Tuesday, May 29, 2012

Bond Market: Buy or Bubble

Bond Market: Buy or Bubble

I was on Fox Business News on Friday to debate whether or not the bond market is a buy or in a bubble.  At the end of the day it all depends on your time frame.  Short term, bonds are in an uptrend so if you are a tactical money manager, which we are, you want to invest with the trend.  However, when/if Europe gets its act together and the Fed stops manipulating rates that trend could change in a big way.  I do believe that eventually shorting longer term treasury bonds will be the trade of the decade. 

If you are a long term, buy and hold, investor (which you shouldn't be) then I wouldn't touch bonds with a 10 foot pole, too much risk for so little return.  If you want safety go to cash.  Buying long term treasuries at this point is like trying to pick up pennies in front of a steamroller.

Wednesday, May 16, 2012

Advisors Eye Alternatives, Question Buy-and-Hold Approach

http://www.financial-planning.com/news/natixis-advisor-study-2678901-1.html?ET=financialplanning:e7866:2148155a:&st=email&utm_source=editorial&utm_medium=email&utm_campaign=FP_Daily__051612

There was just an article in Financialplanning.com talking about the 2012 Natixis Global Asset Management U.S. Advisor survey.  Here are the highlights:

  • 49% of advisors are uncertain that the traditional 60/40 allocation between stocks and bonds is still relevant
  • 23% said the traditional approach isn’t close to meeting the needs of investors in contemporary markets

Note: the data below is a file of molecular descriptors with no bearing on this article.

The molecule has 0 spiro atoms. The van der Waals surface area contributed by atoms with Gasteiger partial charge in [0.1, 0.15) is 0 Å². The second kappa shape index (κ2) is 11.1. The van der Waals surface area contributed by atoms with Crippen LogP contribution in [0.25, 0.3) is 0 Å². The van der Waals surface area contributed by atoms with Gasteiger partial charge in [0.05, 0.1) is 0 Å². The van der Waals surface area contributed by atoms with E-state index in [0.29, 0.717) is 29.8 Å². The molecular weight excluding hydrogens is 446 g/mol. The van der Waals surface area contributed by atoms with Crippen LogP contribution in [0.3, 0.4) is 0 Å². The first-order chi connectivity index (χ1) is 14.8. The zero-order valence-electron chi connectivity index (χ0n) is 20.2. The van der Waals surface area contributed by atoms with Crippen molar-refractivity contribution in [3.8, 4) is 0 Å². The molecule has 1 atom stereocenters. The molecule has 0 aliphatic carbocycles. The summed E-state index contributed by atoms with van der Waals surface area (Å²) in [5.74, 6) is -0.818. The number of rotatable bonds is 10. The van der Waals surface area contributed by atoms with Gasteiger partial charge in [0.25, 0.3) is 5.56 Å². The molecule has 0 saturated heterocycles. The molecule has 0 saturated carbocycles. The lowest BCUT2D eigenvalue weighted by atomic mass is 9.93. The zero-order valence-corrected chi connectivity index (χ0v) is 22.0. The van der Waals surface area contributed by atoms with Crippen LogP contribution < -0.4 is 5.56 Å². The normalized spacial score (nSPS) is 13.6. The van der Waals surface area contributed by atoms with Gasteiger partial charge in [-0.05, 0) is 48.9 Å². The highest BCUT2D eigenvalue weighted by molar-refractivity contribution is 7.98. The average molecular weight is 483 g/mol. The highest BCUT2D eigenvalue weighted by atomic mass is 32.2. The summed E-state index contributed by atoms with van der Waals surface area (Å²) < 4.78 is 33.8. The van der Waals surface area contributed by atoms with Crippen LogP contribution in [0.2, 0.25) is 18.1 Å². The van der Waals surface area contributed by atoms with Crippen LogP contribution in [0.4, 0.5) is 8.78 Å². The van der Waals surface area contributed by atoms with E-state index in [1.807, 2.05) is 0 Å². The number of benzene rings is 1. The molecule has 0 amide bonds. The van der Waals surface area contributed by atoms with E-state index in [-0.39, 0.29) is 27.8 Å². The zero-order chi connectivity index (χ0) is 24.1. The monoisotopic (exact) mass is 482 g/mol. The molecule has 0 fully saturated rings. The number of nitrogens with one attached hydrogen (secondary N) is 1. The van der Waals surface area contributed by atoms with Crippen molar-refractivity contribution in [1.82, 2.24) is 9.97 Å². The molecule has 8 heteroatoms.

• 38% of advisors that have been in business for more than 15 years no longer believe that the traditional 60/40 allocation is the best way to pursue returns and manage risk
  • Advisors were twice as likely to say that new approaches are needed compared to those who favor the status quo (46% vs. 22%).
What I have to say about this is simple---to the advisors questioning traditional strategies---what took you guys so long?  To the others---good luck with that.

Monday, May 14, 2012

A Rare Speed Bump in Commodities' Long Run

http://online.wsj.com/article/SB10001424052702303505504577401901780204374.html?mod=ITP_moneyandinvesting_0

Saw this in the WSJ this morning.  I do not argue that commodities are in a downtrend right now, what we need to be careful of is how we define a trend.  The article talks about the uptrend that commodities have been in since 1999, which they have been, but a lot has happened between the lines.  Fortunes could have been made or lost based on what happened and how you were positioned during this 10yr+ uptrend.  We used to be able to define trends in terms of decades but these days, with increased volatility, we need to define them in terms of weeks and days. 

Monday, May 7, 2012

How To Play the Bond Market Now

http://online.wsj.com/article/SB10001424052702303299604577325601261784984.html?mod=ITP_thejournalreport_0

Above is the link to an article in the WSJ this morning about how to play the bond market now that interest rates are at extreme lows.  With rates this low we know two things---1. At some point they will go up, 2. You can't earn much interest in bonds at these rates. 

The article presents a number of the old standby ideas---diversification, higher yielding bonds, and emerging market bonds.  The real answer of course is to take a tactical approach to bonds.  Be in the sectors of the bond market that are in an uptrend and be out of the ones in a downtrend.